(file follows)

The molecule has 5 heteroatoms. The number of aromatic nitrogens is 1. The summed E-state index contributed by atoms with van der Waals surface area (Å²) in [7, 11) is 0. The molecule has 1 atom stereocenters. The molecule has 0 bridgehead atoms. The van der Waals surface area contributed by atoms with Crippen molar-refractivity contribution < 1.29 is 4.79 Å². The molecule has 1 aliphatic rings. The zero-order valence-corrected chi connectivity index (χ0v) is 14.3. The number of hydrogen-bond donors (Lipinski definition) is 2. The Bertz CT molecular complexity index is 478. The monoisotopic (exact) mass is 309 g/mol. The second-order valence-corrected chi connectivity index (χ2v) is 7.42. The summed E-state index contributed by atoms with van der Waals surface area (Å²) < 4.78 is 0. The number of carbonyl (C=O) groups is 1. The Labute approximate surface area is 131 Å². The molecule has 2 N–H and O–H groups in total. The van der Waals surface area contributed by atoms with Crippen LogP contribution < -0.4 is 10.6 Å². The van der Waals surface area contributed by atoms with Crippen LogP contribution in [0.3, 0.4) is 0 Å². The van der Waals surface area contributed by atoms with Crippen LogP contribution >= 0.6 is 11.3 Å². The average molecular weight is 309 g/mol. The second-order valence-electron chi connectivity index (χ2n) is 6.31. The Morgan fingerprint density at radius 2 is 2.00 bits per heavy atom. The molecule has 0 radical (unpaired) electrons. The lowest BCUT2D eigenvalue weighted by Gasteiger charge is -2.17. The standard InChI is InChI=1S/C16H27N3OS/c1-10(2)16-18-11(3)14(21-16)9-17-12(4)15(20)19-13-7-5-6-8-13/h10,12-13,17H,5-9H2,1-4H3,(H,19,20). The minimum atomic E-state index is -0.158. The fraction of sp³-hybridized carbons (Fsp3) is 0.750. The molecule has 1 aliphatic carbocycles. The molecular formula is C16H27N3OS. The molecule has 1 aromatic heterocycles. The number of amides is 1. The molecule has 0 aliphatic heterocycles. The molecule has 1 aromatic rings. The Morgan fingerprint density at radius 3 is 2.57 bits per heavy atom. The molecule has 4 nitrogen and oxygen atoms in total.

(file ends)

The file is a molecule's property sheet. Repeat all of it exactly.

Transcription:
The molecule has 5 heteroatoms. The number of aromatic nitrogens is 1. The summed E-state index contributed by atoms with van der Waals surface area (Å²) in [7, 11) is 0. The molecule has 1 atom stereocenters. The molecule has 0 bridgehead atoms. The van der Waals surface area contributed by atoms with Crippen molar-refractivity contribution < 1.29 is 4.79 Å². The molecule has 1 aliphatic rings. The zero-order valence-corrected chi connectivity index (χ0v) is 14.3. The number of hydrogen-bond donors (Lipinski definition) is 2. The Bertz CT molecular complexity index is 478. The monoisotopic (exact) mass is 309 g/mol. The second-order valence-corrected chi connectivity index (χ2v) is 7.42. The summed E-state index contributed by atoms with van der Waals surface area (Å²) < 4.78 is 0. The number of carbonyl (C=O) groups is 1. The Labute approximate surface area is 131 Å². The molecule has 2 N–H and O–H groups in total. The van der Waals surface area contributed by atoms with Crippen LogP contribution < -0.4 is 10.6 Å². The van der Waals surface area contributed by atoms with Crippen LogP contribution in [0.3, 0.4) is 0 Å². The van der Waals surface area contributed by atoms with Crippen LogP contribution >= 0.6 is 11.3 Å². The average molecular weight is 309 g/mol. The second-order valence-electron chi connectivity index (χ2n) is 6.31. The Morgan fingerprint density at radius 2 is 2.00 bits per heavy atom. The molecule has 0 radical (unpaired) electrons. The lowest BCUT2D eigenvalue weighted by Gasteiger charge is -2.17. The standard InChI is InChI=1S/C16H27N3OS/c1-10(2)16-18-11(3)14(21-16)9-17-12(4)15(20)19-13-7-5-6-8-13/h10,12-13,17H,5-9H2,1-4H3,(H,19,20). The minimum atomic E-state index is -0.158. The fraction of sp³-hybridized carbons (Fsp3) is 0.750. The molecule has 1 aliphatic carbocycles. The molecular formula is C16H27N3OS. The molecule has 1 aromatic heterocycles. The number of amides is 1. The molecule has 0 aliphatic heterocycles. The molecule has 1 aromatic rings. The Morgan fingerprint density at radius 3 is 2.57 bits per heavy atom. The molecule has 4 nitrogen and oxygen atoms in total.